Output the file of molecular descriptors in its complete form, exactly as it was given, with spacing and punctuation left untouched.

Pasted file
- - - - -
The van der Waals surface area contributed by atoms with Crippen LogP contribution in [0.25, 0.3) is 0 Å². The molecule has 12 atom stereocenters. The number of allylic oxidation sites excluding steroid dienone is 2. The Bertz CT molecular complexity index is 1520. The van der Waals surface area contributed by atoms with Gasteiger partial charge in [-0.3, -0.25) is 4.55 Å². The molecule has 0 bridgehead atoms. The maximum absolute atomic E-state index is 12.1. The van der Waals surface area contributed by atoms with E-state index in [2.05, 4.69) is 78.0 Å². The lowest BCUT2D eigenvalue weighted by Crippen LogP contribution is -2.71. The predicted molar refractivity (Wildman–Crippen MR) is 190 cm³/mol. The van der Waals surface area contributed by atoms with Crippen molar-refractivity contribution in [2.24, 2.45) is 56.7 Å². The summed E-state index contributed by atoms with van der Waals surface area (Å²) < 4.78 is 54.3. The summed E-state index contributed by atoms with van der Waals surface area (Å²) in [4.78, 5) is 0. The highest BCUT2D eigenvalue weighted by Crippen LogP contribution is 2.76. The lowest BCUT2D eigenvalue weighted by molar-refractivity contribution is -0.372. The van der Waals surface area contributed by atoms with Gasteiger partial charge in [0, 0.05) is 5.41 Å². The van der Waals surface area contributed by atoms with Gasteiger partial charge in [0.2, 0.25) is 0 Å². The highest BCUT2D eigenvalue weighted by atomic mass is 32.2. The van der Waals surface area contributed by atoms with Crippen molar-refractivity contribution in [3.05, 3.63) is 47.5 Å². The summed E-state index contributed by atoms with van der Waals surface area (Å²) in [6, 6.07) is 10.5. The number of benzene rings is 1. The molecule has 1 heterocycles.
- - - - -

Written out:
The van der Waals surface area contributed by atoms with Crippen LogP contribution in [0.25, 0.3) is 0 Å². The molecule has 12 atom stereocenters. The number of allylic oxidation sites excluding steroid dienone is 2. The Bertz CT molecular complexity index is 1520. The van der Waals surface area contributed by atoms with Gasteiger partial charge in [-0.3, -0.25) is 4.55 Å². The molecule has 0 bridgehead atoms. The maximum absolute atomic E-state index is 12.1. The van der Waals surface area contributed by atoms with E-state index in [2.05, 4.69) is 78.0 Å². The lowest BCUT2D eigenvalue weighted by Crippen LogP contribution is -2.71. The predicted molar refractivity (Wildman–Crippen MR) is 190 cm³/mol. The van der Waals surface area contributed by atoms with Crippen molar-refractivity contribution in [2.24, 2.45) is 56.7 Å². The summed E-state index contributed by atoms with van der Waals surface area (Å²) < 4.78 is 54.3. The summed E-state index contributed by atoms with van der Waals surface area (Å²) in [4.78, 5) is 0. The highest BCUT2D eigenvalue weighted by Crippen LogP contribution is 2.76. The lowest BCUT2D eigenvalue weighted by molar-refractivity contribution is -0.372. The van der Waals surface area contributed by atoms with Gasteiger partial charge in [0, 0.05) is 5.41 Å². The van der Waals surface area contributed by atoms with Gasteiger partial charge in [0.2, 0.25) is 0 Å². The highest BCUT2D eigenvalue weighted by atomic mass is 32.2. The van der Waals surface area contributed by atoms with Crippen molar-refractivity contribution in [3.05, 3.63) is 47.5 Å². The summed E-state index contributed by atoms with van der Waals surface area (Å²) in [6, 6.07) is 10.5. The number of benzene rings is 1. The molecule has 1 heterocycles.